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I'm trying to remotely assist a friend with a problem the likes of which I've never seen before.

He has a new HP Win7 laptop works perfectly when using a WIRED connection to his home network (Comcast supplied cable router). Other machines, including old WinXP laptop, MacBook, and new Dell Win7 Laptop, also work perfectly when using either a WIRED or a WIRELESS connection.

However, the new HP Win7 machine will only "sorta" work when using a WIRELESS connection. The "sorta" is the part that is truly bizarre to me. This sounds crazy, but it apparently can access sites in the local geographic region. My friend is in the Atlanta suburbs and can, for example, access sites from local universities like www.gatech.edu, www.emory.edu, as well as a site from a local company known to have its servers hosted in downtown Atlanta. However, my friend CANNOT access large national sites such as www.cnn.com, www.msnbc.com, www.nytimes.com, etc. When I say "cannot access", I mean that he gets "Web site found, waiting for reply" in the status bar for a long time, then eventually an error about site cannot be accessed.

To add to the mystery, he CAN access www.google.com with no problem, can even get search results no problem.

I've done lots of research and I've had him try various suggestions but none have worked. Pretty much any explanation I have found seems to make no sense regarding the "can access some sites but not others" problem. For example, a commonly cited issue is MAC address filtering. That would make sense if he couldn't get to ANY sites, but doesn't explain why he can get to some but not others.

I am at my wit's end! Any suggestions? Unfortunately, troubleshooting is greatly complicated by the fact that my friend is not computer savvy, and I don't have physical access to the machine or network in question. I have to do everything remotely by telephone instruction, which is tedious to say the least.

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Someone came to me with the same problem. A new Dell could not connect with wifi to a Comcast router. And I could only access google sites, but I could ping yahoo. The common factor is Comcast and Win7 wireless. Not sure what is different with win7 and wireless. –  nportelli Jan 26 '10 at 15:47

3 Answers 3

Few things off the top of my head...

  1. Open a command prompt as an Admin and run "ipconfig /flushdns".
  2. Open Network Connections, right click on the Wireless connection and select Repair.
  3. Change the DNS servers on his wireless connection to 8.8.8.8 and 8.8.4.4 (Google DNS). You could also change the DNS settings on his router and if you don't want Google DNS then use OpenDNS (but you need to sign up for an account).
  4. Download and run the software WinSockFix.
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It almost sounds like you have an incorrect MTU setting on your wireless adapter. MTU set too high can cause this exact problem - being able to access some websites but not others.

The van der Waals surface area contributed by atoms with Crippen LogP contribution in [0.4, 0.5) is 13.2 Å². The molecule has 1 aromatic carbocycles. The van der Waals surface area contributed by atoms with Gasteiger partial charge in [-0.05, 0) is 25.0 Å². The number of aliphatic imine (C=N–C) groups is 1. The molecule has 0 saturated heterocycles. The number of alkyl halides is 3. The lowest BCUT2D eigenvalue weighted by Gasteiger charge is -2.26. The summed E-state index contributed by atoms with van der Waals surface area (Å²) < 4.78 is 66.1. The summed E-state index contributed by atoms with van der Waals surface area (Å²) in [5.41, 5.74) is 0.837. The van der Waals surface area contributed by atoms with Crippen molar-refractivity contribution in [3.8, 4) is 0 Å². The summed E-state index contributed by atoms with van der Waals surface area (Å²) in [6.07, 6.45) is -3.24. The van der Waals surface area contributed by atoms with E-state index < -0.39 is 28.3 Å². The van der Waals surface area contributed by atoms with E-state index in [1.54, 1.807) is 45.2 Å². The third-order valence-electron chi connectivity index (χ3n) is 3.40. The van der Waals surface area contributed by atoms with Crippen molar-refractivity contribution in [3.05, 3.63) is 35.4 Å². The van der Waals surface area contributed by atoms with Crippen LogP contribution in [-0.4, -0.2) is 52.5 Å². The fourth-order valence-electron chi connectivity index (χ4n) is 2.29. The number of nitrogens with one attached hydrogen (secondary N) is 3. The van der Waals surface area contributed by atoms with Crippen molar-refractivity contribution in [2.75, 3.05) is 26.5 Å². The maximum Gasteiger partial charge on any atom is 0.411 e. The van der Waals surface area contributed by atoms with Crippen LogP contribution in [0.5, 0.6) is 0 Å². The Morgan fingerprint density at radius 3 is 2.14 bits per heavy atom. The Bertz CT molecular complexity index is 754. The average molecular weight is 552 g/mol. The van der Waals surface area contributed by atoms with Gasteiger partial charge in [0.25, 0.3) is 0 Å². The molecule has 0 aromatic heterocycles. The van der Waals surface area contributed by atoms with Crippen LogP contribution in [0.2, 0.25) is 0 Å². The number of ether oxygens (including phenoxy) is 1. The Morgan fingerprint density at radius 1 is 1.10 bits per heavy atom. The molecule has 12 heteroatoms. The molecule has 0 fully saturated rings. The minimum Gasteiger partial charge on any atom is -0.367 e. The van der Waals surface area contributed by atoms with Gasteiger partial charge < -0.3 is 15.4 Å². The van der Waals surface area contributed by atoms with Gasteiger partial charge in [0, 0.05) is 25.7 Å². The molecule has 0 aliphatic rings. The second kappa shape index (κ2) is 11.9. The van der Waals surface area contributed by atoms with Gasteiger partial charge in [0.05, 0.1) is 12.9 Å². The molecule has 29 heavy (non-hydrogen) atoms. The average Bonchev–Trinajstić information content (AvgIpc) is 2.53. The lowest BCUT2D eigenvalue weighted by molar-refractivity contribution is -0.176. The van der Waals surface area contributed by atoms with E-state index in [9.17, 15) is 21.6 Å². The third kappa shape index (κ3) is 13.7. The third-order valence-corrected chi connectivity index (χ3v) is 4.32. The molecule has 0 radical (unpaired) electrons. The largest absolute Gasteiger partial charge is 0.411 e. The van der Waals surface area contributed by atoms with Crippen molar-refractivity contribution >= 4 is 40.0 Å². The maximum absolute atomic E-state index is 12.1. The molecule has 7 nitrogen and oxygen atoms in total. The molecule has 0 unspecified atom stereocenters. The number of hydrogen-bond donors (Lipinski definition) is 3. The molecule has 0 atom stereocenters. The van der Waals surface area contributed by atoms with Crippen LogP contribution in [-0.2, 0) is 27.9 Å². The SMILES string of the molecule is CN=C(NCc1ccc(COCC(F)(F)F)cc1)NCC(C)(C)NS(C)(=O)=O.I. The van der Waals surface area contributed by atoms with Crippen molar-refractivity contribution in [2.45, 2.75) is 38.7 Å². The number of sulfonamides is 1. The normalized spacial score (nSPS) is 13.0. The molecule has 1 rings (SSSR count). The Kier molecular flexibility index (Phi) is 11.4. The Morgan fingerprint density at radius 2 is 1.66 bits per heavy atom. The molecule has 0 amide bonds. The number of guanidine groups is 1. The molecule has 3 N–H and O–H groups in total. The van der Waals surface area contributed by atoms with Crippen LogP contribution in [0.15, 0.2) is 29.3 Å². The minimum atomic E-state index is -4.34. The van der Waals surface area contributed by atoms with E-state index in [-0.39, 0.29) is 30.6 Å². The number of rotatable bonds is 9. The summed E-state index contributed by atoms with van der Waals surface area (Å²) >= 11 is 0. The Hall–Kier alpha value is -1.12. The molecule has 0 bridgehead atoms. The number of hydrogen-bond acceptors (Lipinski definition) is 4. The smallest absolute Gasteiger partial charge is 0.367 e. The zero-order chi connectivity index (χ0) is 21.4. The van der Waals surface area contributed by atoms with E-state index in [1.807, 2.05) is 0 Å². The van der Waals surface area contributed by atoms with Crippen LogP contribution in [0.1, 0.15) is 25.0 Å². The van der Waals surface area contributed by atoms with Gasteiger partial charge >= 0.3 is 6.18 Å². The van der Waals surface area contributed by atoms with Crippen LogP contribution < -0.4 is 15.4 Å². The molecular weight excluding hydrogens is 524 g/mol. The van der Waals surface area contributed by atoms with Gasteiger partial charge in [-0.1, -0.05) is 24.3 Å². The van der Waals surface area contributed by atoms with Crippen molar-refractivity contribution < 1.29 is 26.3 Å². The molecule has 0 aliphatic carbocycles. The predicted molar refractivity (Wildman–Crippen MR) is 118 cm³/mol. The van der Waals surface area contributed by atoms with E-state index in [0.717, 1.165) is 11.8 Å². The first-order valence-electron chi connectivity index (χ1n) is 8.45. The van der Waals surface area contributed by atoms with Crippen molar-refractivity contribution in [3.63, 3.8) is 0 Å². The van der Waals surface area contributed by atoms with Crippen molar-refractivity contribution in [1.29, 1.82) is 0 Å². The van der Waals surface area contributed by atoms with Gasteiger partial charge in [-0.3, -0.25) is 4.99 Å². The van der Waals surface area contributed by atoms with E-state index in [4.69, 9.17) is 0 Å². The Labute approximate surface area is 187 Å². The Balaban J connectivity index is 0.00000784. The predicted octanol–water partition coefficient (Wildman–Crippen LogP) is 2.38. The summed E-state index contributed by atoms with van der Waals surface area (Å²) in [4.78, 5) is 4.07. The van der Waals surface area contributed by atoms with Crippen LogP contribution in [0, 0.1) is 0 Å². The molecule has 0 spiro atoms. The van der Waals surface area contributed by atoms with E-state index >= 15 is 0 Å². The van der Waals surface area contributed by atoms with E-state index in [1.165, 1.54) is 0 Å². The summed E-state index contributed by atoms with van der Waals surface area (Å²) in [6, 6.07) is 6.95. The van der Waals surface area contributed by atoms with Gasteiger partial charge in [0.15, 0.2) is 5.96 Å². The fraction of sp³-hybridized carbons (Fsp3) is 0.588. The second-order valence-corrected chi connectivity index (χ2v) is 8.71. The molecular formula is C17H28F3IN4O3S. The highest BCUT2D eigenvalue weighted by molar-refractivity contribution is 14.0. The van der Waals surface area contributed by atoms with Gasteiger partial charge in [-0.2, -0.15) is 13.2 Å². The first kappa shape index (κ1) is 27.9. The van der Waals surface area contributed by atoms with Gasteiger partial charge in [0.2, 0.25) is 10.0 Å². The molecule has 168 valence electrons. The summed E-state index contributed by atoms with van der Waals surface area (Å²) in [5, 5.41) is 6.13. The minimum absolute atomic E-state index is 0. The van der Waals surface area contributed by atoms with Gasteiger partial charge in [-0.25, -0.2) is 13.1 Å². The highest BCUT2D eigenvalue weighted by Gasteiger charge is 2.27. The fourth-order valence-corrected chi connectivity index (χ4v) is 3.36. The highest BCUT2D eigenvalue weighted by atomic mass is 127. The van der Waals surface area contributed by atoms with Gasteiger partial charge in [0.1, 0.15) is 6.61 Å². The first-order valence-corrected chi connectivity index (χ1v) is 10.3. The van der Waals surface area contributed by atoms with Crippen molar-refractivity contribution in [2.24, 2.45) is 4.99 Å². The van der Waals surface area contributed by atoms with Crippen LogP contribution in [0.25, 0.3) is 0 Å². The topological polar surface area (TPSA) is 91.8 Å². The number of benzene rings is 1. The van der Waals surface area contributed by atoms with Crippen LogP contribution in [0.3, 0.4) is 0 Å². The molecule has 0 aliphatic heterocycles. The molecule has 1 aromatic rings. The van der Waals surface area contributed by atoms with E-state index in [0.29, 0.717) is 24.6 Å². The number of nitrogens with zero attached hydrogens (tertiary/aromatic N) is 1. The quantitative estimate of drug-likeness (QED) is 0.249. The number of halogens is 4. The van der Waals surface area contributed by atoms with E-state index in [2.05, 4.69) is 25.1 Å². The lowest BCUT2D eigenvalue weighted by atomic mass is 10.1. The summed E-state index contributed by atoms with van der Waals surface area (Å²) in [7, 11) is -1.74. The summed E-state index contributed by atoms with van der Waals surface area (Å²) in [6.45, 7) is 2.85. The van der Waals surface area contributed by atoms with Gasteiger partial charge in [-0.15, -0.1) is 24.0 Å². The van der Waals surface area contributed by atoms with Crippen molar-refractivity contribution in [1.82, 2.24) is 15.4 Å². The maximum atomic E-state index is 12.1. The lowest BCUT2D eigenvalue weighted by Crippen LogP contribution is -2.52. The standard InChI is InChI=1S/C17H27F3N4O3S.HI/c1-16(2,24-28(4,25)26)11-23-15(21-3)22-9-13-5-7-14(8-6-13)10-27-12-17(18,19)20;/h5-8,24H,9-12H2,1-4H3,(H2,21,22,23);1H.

Manually determine your best MTU setting and then set it from the command prompt. Although Windows 7 usually does a top job of automatically adjusting this on-the-fly, sometimes it does get it wrong. The MTU setting can be different for each network adapter, so you can leave your wired network adapter as it is.

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First the remote access. If he is ok with letting you access his machine, and the machine can go there, he could sign up for a free Logmein.com account and give you the password. When done, he can disable the software and/or change the password.

Here are some assumptions I'm making, the wireless connection is WiFi and not a cellular carrier, because that could be a whole different set of problems.

As far as the WiFi connection in Windows, I would ensure the IP address and DNS is provided by the router (assuming that is how he has that configured for the wired settings). I would compare the IPCONFIG /ALL of the wired and WiFi connections.

If the WiFi connections look good, I would ping the access point because the WiFi signal could be poor quality, (all though I'm not sure why some pages will load unless only the small pages will load without error and larger complicated pages error out because of the poor WiFi signal quality.)

If you can ping the router ok and the DNS settings are the same as the wired connection, then perhaps some kind of security software is messing with the connection. I've had odd results transitioning a laptop from wired to WiFi. It turned out Norton would block what it though was the unused connection, so when I transitioned it too a little while for it to catchup. You may want to disable this kind of software for the test.

This does sound like a winner of a problem, I wish you both luck.

(By the way, OpenDNS doesn't require an account to use, only if you want to use advanced features like filtering then you need an account so it know what setting to apply to your IP address.)

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